A political “earthquake” happened when Bill Foster won the special election to serve out former House Speaker Dennis Hastert's term in Illinois’ 14th Congressional District. But that “earthquake” was merely the harbinger of the tectonic shift in American politics that ...
A political “earthquake” happened when Bill Foster won the special election to serve out former House Speaker Dennis Hastert's term in Illinois’ 14th Congressional District. But that “earthquake” was merely the harbinger of the tectonic shift in American politics that could take place over the next two years.
An historic opportunity exists for progressives to create a generational political realignment in America of the sort that happened in 1932 with the election of Franklin D. Roosevelt and once again in 1980 with the election of Ronald Reagan. Illinois could lead the way.
Realignments of this type involve two major components. On the one hand, they require the creation of a replicable electoral majority. On the other, they require a shift in the value frame for political debate – a shift in what is considered political “common sense.”
Fundamental political realignment does not require us to move to the center. It requires that we move the center in a progressive direction.
In the March 8th special election, Bill Foster did just that. Special elections are normally very tough for Democrats running in districts with high Republican performance. Turnout is normally low, and that typically bodes well for Republicans who can count on the support of upscale voters that are always more likely to go to the polls.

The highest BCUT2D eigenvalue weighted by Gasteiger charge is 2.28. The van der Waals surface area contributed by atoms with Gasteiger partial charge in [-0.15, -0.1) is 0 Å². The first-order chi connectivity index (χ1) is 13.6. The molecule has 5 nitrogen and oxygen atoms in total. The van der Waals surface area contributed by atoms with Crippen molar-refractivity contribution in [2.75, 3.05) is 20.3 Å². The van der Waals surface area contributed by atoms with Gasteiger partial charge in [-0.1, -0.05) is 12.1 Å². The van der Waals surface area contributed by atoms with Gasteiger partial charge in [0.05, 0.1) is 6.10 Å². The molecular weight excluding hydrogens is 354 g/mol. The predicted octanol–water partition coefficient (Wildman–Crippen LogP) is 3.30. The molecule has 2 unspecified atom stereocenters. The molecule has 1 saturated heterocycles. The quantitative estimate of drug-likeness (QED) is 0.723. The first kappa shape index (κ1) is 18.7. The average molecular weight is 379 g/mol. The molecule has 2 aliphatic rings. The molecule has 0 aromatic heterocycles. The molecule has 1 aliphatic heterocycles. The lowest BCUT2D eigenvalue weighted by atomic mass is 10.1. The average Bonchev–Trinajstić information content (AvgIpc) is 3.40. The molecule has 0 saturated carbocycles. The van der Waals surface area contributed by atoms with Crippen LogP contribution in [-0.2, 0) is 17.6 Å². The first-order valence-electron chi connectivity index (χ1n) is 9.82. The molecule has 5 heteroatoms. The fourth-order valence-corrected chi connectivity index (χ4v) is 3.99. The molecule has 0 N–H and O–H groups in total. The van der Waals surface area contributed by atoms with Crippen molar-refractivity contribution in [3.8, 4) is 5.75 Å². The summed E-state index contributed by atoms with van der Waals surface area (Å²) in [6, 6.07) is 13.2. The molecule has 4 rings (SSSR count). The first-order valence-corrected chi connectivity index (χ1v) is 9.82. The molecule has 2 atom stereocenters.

The 14th District has a very Republican history, having been represented by Dennis Hastert for over two decades. Hastert never won by less than 64%.
Yet Foster won a convincing 53% to 47% victory.
Foster didn’t win by offering a “Republican lite” platform. To the contrary, he came out strongly against the Iraq War, against any attempt to revive the Bush program to privatize Social Security, in favor of comprehensive immigration reform, for universal health care, and against tax breaks for millionaires.
There is no doubt that on a personal level, Foster is the perfect candidate for the exurban 14th District. His professional, non-politico style and his history as a physicist and successful businessman are big assets. And of course the demographics of the 14th have shifted too. Latinos, South Asians, and other minorities make up an increasing percentage of the population as former city dwellers have moved into the district.
Foster’s ability to fund and execute an excellent campaign was obviously a critical factor.
But there is no mistaking that the ideological ground has also shifted. Progressive positions on the economy and foreign policy are popular in the 14th District – as is the likely Democratic Presidential standard bearer, Barack Obama – who strongly endorsed Foster. In fact Obama made the final appeal for Foster in his closing campaign commercial.
It is entirely possible that this pattern will be replicated this fall in two – and potentially up to four -- additional Republican-held Congressional Districts in Illinois.